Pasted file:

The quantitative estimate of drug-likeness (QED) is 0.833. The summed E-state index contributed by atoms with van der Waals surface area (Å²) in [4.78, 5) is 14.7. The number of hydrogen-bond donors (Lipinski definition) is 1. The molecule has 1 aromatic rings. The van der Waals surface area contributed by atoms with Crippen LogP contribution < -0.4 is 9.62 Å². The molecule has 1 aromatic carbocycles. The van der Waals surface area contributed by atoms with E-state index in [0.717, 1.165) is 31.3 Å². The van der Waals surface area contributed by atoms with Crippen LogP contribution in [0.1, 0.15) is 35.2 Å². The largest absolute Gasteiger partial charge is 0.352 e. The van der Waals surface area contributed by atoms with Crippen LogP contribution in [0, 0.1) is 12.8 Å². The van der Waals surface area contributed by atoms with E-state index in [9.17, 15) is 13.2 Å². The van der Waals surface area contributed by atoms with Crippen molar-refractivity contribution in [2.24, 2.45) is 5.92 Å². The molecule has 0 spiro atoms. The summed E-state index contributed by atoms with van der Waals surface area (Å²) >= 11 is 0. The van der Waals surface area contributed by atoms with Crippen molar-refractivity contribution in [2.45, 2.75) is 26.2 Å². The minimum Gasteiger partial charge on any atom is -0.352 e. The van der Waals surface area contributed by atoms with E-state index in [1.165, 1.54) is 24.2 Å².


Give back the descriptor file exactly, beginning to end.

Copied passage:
The quantitative estimate of drug-likeness (QED) is 0.833. The summed E-state index contributed by atoms with van der Waals surface area (Å²) in [4.78, 5) is 14.7. The number of hydrogen-bond donors (Lipinski definition) is 1. The molecule has 1 aromatic rings. The van der Waals surface area contributed by atoms with Crippen LogP contribution < -0.4 is 9.62 Å². The molecule has 1 aromatic carbocycles. The van der Waals surface area contributed by atoms with E-state index in [0.717, 1.165) is 31.3 Å². The van der Waals surface area contributed by atoms with Crippen LogP contribution in [0.1, 0.15) is 35.2 Å². The largest absolute Gasteiger partial charge is 0.352 e. The van der Waals surface area contributed by atoms with Crippen LogP contribution in [0, 0.1) is 12.8 Å². The van der Waals surface area contributed by atoms with E-state index in [9.17, 15) is 13.2 Å². The van der Waals surface area contributed by atoms with Crippen molar-refractivity contribution in [2.24, 2.45) is 5.92 Å². The molecule has 0 spiro atoms. The summed E-state index contributed by atoms with van der Waals surface area (Å²) >= 11 is 0. The van der Waals surface area contributed by atoms with Crippen molar-refractivity contribution in [2.45, 2.75) is 26.2 Å². The minimum Gasteiger partial charge on any atom is -0.352 e. The van der Waals surface area contributed by atoms with E-state index in [1.165, 1.54) is 24.2 Å².